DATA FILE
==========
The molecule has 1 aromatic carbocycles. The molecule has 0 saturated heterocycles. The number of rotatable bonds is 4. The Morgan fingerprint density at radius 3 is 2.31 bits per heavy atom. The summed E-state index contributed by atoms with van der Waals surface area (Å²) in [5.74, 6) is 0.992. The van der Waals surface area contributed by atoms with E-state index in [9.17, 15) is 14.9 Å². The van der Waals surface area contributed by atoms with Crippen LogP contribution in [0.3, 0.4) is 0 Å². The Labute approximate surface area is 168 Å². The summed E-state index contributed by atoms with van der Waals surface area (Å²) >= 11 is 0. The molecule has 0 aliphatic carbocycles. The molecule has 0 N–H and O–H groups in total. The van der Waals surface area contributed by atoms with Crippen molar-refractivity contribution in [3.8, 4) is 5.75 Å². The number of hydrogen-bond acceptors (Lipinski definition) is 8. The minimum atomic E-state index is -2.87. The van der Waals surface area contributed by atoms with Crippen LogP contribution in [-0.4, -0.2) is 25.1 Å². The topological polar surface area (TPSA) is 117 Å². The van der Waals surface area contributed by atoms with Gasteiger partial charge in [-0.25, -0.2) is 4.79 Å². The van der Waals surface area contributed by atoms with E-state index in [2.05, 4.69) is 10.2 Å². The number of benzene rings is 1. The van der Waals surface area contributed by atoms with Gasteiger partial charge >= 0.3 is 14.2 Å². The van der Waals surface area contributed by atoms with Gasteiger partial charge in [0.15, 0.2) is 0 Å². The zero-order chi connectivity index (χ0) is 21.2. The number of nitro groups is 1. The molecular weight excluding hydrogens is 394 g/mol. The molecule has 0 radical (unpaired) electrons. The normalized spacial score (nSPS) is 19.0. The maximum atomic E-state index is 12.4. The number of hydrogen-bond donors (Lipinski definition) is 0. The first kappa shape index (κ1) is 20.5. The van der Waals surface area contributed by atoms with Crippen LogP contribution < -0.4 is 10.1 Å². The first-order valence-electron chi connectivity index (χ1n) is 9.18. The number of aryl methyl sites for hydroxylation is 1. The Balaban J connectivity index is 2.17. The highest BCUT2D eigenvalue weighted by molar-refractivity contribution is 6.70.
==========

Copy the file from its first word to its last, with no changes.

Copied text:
The molecule has 1 aromatic carbocycles. The molecule has 0 saturated heterocycles. The number of rotatable bonds is 4. The Morgan fingerprint density at radius 3 is 2.31 bits per heavy atom. The summed E-state index contributed by atoms with van der Waals surface area (Å²) in [5.74, 6) is 0.992. The van der Waals surface area contributed by atoms with E-state index in [9.17, 15) is 14.9 Å². The van der Waals surface area contributed by atoms with Crippen LogP contribution in [0.3, 0.4) is 0 Å². The Labute approximate surface area is 168 Å². The summed E-state index contributed by atoms with van der Waals surface area (Å²) >= 11 is 0. The molecule has 0 aliphatic carbocycles. The molecule has 0 N–H and O–H groups in total. The van der Waals surface area contributed by atoms with Crippen molar-refractivity contribution in [3.8, 4) is 5.75 Å². The number of hydrogen-bond acceptors (Lipinski definition) is 8. The minimum atomic E-state index is -2.87. The van der Waals surface area contributed by atoms with Crippen LogP contribution in [-0.4, -0.2) is 25.1 Å². The topological polar surface area (TPSA) is 117 Å². The van der Waals surface area contributed by atoms with Gasteiger partial charge in [-0.25, -0.2) is 4.79 Å². The van der Waals surface area contributed by atoms with E-state index in [2.05, 4.69) is 10.2 Å². The number of benzene rings is 1. The van der Waals surface area contributed by atoms with Gasteiger partial charge >= 0.3 is 14.2 Å². The van der Waals surface area contributed by atoms with Gasteiger partial charge in [0.15, 0.2) is 0 Å². The zero-order chi connectivity index (χ0) is 21.2. The number of nitro groups is 1. The molecular weight excluding hydrogens is 394 g/mol. The molecule has 0 radical (unpaired) electrons. The normalized spacial score (nSPS) is 19.0. The maximum atomic E-state index is 12.4. The number of hydrogen-bond donors (Lipinski definition) is 0. The first kappa shape index (κ1) is 20.5. The van der Waals surface area contributed by atoms with Crippen LogP contribution < -0.4 is 10.1 Å². The first-order valence-electron chi connectivity index (χ1n) is 9.18. The number of aryl methyl sites for hydroxylation is 1. The Balaban J connectivity index is 2.17. The highest BCUT2D eigenvalue weighted by molar-refractivity contribution is 6.70.